The other thing is when people ask about the German concept. There is a vocational training which is the specialty of the German system. They are trained in the company and may be for 3 months. Each of the 16 states in the Federal Republic of Germany is involved in this. They learn about Marketing,

Accounting and this system has been helping for more than 100 years.There is also appreciation of skilled workers.

Here in Nigeria, you only look at the university certificate. A good education does not necessarily mean you only have to go to tertiary institution. With our German Vocational training, we try
several programmes. We have a German Round Table.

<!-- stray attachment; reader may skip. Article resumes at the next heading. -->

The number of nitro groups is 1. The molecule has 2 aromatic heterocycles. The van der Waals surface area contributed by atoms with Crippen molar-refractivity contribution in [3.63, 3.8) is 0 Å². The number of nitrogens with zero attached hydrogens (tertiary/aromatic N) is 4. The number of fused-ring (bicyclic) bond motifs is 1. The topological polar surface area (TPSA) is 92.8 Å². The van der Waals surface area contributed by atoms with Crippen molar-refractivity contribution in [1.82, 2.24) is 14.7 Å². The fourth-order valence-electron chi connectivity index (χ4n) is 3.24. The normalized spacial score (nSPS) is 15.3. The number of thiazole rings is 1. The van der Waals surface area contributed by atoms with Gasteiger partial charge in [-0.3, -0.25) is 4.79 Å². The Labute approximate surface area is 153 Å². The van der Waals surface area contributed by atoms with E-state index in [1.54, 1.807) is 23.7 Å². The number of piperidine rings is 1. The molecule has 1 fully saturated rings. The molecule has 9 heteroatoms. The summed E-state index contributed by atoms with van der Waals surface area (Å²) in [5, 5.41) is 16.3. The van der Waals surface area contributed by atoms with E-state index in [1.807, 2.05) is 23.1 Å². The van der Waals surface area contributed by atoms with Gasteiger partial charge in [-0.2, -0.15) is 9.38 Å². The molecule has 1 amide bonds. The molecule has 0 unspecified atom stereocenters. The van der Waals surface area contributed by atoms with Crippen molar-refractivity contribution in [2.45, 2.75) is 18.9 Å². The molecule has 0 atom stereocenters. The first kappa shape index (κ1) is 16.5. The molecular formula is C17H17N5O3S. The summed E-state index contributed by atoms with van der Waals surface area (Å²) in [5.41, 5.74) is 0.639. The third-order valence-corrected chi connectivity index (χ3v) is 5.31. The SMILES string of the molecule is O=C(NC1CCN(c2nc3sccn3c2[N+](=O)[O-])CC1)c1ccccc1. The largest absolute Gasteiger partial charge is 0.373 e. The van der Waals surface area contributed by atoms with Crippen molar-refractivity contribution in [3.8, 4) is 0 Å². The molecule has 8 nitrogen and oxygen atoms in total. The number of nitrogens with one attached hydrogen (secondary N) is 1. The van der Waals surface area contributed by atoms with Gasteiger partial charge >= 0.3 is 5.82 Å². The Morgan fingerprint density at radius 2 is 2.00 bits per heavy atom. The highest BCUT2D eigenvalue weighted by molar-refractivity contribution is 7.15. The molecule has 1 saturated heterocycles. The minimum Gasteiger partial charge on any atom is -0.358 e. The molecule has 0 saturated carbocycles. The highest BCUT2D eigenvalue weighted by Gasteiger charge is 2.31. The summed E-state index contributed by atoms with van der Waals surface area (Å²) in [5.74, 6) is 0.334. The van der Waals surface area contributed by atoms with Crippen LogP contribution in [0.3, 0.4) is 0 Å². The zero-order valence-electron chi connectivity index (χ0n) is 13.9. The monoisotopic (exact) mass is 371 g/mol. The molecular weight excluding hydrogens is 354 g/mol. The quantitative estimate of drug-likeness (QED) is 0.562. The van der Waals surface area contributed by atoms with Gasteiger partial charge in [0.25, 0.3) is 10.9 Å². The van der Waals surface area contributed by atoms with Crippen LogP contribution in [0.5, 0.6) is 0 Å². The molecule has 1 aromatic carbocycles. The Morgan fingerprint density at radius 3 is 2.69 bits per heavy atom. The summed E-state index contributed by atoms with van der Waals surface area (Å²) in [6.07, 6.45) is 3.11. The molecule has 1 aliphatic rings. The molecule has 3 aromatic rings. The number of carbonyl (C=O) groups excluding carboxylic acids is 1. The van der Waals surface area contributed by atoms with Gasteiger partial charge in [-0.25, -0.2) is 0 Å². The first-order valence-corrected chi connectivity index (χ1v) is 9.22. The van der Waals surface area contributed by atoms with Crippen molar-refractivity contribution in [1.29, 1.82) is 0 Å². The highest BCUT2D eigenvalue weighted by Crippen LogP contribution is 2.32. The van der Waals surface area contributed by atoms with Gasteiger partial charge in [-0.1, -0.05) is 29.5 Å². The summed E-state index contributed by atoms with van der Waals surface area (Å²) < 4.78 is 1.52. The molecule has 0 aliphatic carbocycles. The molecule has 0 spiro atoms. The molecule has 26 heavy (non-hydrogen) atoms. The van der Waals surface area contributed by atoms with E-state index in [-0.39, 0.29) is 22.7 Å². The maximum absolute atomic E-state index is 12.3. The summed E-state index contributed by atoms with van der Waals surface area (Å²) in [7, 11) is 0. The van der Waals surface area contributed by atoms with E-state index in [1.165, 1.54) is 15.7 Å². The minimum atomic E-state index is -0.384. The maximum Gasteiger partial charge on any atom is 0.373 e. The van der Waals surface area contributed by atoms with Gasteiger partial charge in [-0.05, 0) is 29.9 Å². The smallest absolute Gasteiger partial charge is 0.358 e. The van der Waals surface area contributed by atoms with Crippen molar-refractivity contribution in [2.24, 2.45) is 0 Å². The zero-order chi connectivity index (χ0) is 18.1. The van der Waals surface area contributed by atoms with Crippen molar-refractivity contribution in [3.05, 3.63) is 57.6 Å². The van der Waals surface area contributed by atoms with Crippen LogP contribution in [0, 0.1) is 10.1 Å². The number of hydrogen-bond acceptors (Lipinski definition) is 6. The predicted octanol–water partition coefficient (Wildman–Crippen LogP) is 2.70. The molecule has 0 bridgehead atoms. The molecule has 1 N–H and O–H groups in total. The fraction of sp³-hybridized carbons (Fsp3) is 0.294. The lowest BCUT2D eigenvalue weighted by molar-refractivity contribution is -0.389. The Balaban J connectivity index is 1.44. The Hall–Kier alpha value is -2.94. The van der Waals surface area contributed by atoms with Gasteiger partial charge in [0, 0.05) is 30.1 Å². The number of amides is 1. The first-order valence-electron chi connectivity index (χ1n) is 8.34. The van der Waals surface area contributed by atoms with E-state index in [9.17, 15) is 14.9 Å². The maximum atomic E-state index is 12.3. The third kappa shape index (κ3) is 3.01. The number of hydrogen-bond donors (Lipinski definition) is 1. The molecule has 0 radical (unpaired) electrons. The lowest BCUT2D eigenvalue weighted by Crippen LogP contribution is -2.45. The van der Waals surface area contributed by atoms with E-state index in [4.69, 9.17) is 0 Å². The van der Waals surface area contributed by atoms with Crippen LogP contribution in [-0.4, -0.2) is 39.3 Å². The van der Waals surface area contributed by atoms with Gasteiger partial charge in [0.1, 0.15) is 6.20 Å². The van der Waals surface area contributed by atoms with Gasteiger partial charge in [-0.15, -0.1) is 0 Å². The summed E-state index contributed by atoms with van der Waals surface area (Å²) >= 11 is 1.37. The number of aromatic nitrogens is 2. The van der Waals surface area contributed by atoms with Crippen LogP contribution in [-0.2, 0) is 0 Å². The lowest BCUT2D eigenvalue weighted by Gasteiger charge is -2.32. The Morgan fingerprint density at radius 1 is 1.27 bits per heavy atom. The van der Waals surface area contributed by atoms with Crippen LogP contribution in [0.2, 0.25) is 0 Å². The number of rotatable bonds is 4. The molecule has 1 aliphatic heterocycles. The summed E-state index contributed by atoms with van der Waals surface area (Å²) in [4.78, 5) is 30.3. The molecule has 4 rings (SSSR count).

The German Development Agency (GIZ) has a lot of training in Plateau and Enugu states. We have companies that are willing to train people and then the school system. There are lots of young Nigerians who need a job. Companies tell me, “we need skilled workers but the candidates we receive
are not well prepared for the job”. There is a need for industrial trainings. There is a lot of industrial activity in Lagos and Ogun states.

In Germany, we have about 5 per cent unemployment rate although the economy is doing very well. We have the shortage of about 200,000 skilled workers especially in the area of
electronics and mechanics.

OGR: Aside from been a diplomat, do you go out to see our country?

Ingo Herbert: I have been in South Africa, Tanzania but I cannot travel much in the country.
In Nigeria, there is so much beautiful landscape. But I have been to Abeokuta,, Ibadan, Osogbo, Port Harcourt and Benin City. But honestly, not like you will travel in South Africa or Tanzania.